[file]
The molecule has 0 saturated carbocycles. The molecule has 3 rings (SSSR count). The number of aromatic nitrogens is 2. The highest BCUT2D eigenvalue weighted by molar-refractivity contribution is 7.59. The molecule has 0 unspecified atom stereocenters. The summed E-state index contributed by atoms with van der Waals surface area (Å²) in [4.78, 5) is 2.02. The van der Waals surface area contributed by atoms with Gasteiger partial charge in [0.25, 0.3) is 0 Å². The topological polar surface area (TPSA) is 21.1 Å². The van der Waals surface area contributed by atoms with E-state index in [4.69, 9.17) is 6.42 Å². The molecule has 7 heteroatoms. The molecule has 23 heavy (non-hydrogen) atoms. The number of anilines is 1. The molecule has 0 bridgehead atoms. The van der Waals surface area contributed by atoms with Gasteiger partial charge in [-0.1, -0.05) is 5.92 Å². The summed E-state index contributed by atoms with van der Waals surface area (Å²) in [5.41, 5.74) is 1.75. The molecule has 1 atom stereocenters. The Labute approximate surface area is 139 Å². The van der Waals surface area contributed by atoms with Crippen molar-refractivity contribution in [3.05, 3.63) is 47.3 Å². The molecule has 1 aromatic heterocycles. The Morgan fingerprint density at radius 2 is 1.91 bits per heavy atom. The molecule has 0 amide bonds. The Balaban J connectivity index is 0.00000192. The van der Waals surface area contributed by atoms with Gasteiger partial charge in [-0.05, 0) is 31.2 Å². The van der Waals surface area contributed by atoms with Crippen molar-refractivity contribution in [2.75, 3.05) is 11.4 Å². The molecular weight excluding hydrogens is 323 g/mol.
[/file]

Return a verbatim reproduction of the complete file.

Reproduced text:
The molecule has 0 saturated carbocycles. The molecule has 3 rings (SSSR count). The number of aromatic nitrogens is 2. The highest BCUT2D eigenvalue weighted by molar-refractivity contribution is 7.59. The molecule has 0 unspecified atom stereocenters. The summed E-state index contributed by atoms with van der Waals surface area (Å²) in [4.78, 5) is 2.02. The van der Waals surface area contributed by atoms with Gasteiger partial charge in [0.25, 0.3) is 0 Å². The topological polar surface area (TPSA) is 21.1 Å². The van der Waals surface area contributed by atoms with E-state index in [4.69, 9.17) is 6.42 Å². The molecule has 7 heteroatoms. The molecule has 23 heavy (non-hydrogen) atoms. The number of anilines is 1. The molecule has 0 bridgehead atoms. The van der Waals surface area contributed by atoms with Gasteiger partial charge in [-0.1, -0.05) is 5.92 Å². The summed E-state index contributed by atoms with van der Waals surface area (Å²) in [5.41, 5.74) is 1.75. The molecule has 1 atom stereocenters. The Labute approximate surface area is 139 Å². The van der Waals surface area contributed by atoms with Crippen molar-refractivity contribution in [3.05, 3.63) is 47.3 Å². The molecule has 1 aromatic heterocycles. The Morgan fingerprint density at radius 2 is 1.91 bits per heavy atom. The molecule has 0 amide bonds. The Balaban J connectivity index is 0.00000192. The van der Waals surface area contributed by atoms with Gasteiger partial charge in [-0.05, 0) is 31.2 Å². The van der Waals surface area contributed by atoms with Crippen molar-refractivity contribution in [2.75, 3.05) is 11.4 Å². The molecular weight excluding hydrogens is 323 g/mol.